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Simply Money

Each weeknight at 6pm, Simply Money makes money simple for you. Join hosts Amy Wagner and Steve Sprovach as they share easy-to-understand and...Full Bio


Open Enrollment for Medicare runs from October 15th until December 7th

The proverbial window will soon be open.

If you’re like me, the above phrase elicits feelings of possibility and images of curtains billowing before an open window from a soft, spring breeze.

However, in this instance, I’m afraid, those images are a bit misleading.

That’s because this particular “window” is not spring-like,at all.It’s actually the Medicare Open Enrollment window for 2022. And not only is it about to begin, but the rules pertaining to all things Medicare are not likely to make you see possibility so much as make you see red.

However, with a little planning and preparation, Medicare, and all the rules and deadlines supporting it, can be managed to your advantage.    

Just as a brief overview, started back in 1965 under the Social Security Administration and now administered by the Centers for Medicare and Medicaid Services, Medicare is our national health insurance program. And it ostensibly provides health insurance for folks aged 65 and up, but also covers some younger individuals with disabilities.

While it’s difficult to cover all the contingencies associated with signing up for and changing your Medicare coverage, here are some key enrollment basics that everyone should know.

Open Enrollment for Medicare runs from October 15th until December 7th

Medicare Open Enrollment, which is also referred to as Medicare’s Annual Election Period, runs from October 15th through December 7th each year. Basically, it exists to allow you to re-evaluate and, if you so choose, to alter or upgrade your drug and Medicare coverage.

Any changes you make to your coverage during the Open Enrollment period will take effect January 1st, 2022.

*Please note that while the Open Enrollment period officially ends on December 7th, if you’ve been impacted by any of the recent disasters (fires, floods, and severe weather, or anything FEMA declares a major disaster) we’ve experienced this year, there are extended enrollment opportunities.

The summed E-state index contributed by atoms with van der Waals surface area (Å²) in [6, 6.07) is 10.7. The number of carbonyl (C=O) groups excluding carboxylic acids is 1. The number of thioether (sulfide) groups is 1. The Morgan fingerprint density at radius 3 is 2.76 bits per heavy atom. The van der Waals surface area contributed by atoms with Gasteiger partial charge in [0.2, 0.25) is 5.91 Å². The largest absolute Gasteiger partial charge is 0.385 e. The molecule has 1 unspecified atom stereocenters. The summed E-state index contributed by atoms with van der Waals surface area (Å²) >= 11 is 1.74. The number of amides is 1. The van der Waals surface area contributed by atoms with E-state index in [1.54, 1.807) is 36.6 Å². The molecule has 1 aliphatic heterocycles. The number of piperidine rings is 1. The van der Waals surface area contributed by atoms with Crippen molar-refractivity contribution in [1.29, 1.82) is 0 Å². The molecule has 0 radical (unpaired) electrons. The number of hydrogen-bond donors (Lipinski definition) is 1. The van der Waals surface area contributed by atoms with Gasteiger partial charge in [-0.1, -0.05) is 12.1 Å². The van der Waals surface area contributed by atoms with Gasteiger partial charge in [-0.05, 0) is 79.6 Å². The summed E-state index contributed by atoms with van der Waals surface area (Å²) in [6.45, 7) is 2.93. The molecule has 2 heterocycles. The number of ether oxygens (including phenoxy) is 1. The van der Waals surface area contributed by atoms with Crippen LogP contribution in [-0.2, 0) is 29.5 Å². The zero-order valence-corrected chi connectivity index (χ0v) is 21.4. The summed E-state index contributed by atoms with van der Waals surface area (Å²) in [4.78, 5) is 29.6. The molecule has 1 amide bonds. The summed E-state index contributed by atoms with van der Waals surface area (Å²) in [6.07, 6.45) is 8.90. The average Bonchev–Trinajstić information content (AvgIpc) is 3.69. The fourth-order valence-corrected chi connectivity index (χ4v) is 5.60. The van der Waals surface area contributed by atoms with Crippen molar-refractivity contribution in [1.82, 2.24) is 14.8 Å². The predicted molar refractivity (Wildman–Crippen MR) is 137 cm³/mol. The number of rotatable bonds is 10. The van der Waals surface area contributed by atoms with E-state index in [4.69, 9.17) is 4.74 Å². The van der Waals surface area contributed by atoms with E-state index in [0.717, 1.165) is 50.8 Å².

Here are some specifics of what you can accomplish during the Medicare Open Enrollment period.

You can:

  • Change from Original Medicare to Medicare Advantage (with restrictions)
  • Change from Medicare Advantage to Original Medicare (with restrictions)
  • Move from one Medicare Advantage plan to a different plan
  • Switch from one Medicare Part D drug plan to another
  • Sign up for a Medicare Part D plan (if you didn’t sign up when you were first eligible)

And, of course, there are a few things thatyou can’t doduring the Medicare Open Enrollment period.

For instance, Medicare Open Enrollment does not cover Medigap plans, as the rules governing these plans vary by state, and so those have their own unique enrollment periods and regulations.

Also, if you decided not to sign up for Medicare when you were initially eligible, you aren’t allowed to use the fall (October 15th through December 7th) period to sign up.(See below for additional enrollment periods). 

But aren’t there other Medicare enrollment periods?

Yes, there are.

There’s theInitial Enrollment Period.

Your Medicare Initial Enrollment Period starts three months before you turn age 65, includes the month of your 65th birthday, and then runs for three monthsafteryour birthday month.

The good news is that’s seven full months to sign up for Medicare. The bad news is, if you fail to sign up, you could be hit with a late enrollment penalty.

Then there’s theMedicare General Enrollment Period.

The Medicare General Enrollment Period is for those folks who didn’t sign up for Medicare during their Initial Enrollment Period, and who aren’t eligible for any other special enrollment (see below). This period runs from January 1st to March 31st each year.

The last enrollment period I’ll touch upon is theSpecial Enrollment Period.

You may qualify for the Special Enrollment Period if you missed the sign up for your Initial Enrollment Period because you were still taking part in a healthcare plan sponsored by your (or your spouse’s) employer, or because you have a disability.

Youmayqualify to sign up for Original Medicare during an eight-month period that begins:

  • The month after your employment ends
  • The month after your group healthcare plan ends

There is one other question I sometimes receive, typically during one of our Social Security or retirement planning workshops, and that is, some folks who are nearing age 65 understandably want to know whether they will have to sign up for Medicare each year, or if it just continues throughout retirement?

The answer, I’m happy to say, is that once you’ve signed up for Original Medicare (or Medicare Advantage, Medicap, or Part D coverage), you won’t ever have to sign up again. But you should still evaluate your coverage every year to ensure it makes sense for your situation.  

Italmostgoes without saying that Medicare (and Social Security) are integral parts of retirement and managing them correctly can save you time and money and a lot of headaches.

As I explain to my clients, it’s always best to have your ducks in a row, and be prepared for anything, and that is especially true when it comes to these two massive government programs. Case in point: Depending on your status, filing for Social Security at precisely the right time can result in tens of thousands of dollars in extra income in your pocket over the course of your retirement.

But, of course, that means the opposite is true, as well.

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